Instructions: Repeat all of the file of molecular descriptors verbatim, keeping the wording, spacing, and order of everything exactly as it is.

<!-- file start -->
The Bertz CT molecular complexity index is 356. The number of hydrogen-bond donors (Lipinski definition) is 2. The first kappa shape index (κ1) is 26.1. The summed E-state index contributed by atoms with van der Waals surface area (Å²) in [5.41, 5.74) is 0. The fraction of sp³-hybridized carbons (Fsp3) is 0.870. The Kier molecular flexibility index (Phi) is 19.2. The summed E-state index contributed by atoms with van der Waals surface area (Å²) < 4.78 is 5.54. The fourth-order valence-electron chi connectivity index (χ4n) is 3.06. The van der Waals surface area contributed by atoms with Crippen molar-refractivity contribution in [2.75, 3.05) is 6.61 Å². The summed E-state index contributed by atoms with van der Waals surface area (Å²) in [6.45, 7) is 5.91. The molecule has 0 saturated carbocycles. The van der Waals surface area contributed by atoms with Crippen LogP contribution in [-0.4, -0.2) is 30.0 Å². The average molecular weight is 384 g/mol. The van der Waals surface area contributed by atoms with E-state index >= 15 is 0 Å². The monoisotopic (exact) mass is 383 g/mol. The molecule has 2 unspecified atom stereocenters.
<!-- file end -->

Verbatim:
The Bertz CT molecular complexity index is 356. The number of hydrogen-bond donors (Lipinski definition) is 2. The first kappa shape index (κ1) is 26.1. The summed E-state index contributed by atoms with van der Waals surface area (Å²) in [5.41, 5.74) is 0. The fraction of sp³-hybridized carbons (Fsp3) is 0.870. The Kier molecular flexibility index (Phi) is 19.2. The summed E-state index contributed by atoms with van der Waals surface area (Å²) < 4.78 is 5.54. The fourth-order valence-electron chi connectivity index (χ4n) is 3.06. The van der Waals surface area contributed by atoms with Crippen molar-refractivity contribution in [2.75, 3.05) is 6.61 Å². The summed E-state index contributed by atoms with van der Waals surface area (Å²) in [6.45, 7) is 5.91. The molecule has 0 saturated carbocycles. The van der Waals surface area contributed by atoms with Crippen LogP contribution in [-0.4, -0.2) is 30.0 Å². The average molecular weight is 384 g/mol. The van der Waals surface area contributed by atoms with E-state index >= 15 is 0 Å². The monoisotopic (exact) mass is 383 g/mol. The molecule has 2 unspecified atom stereocenters.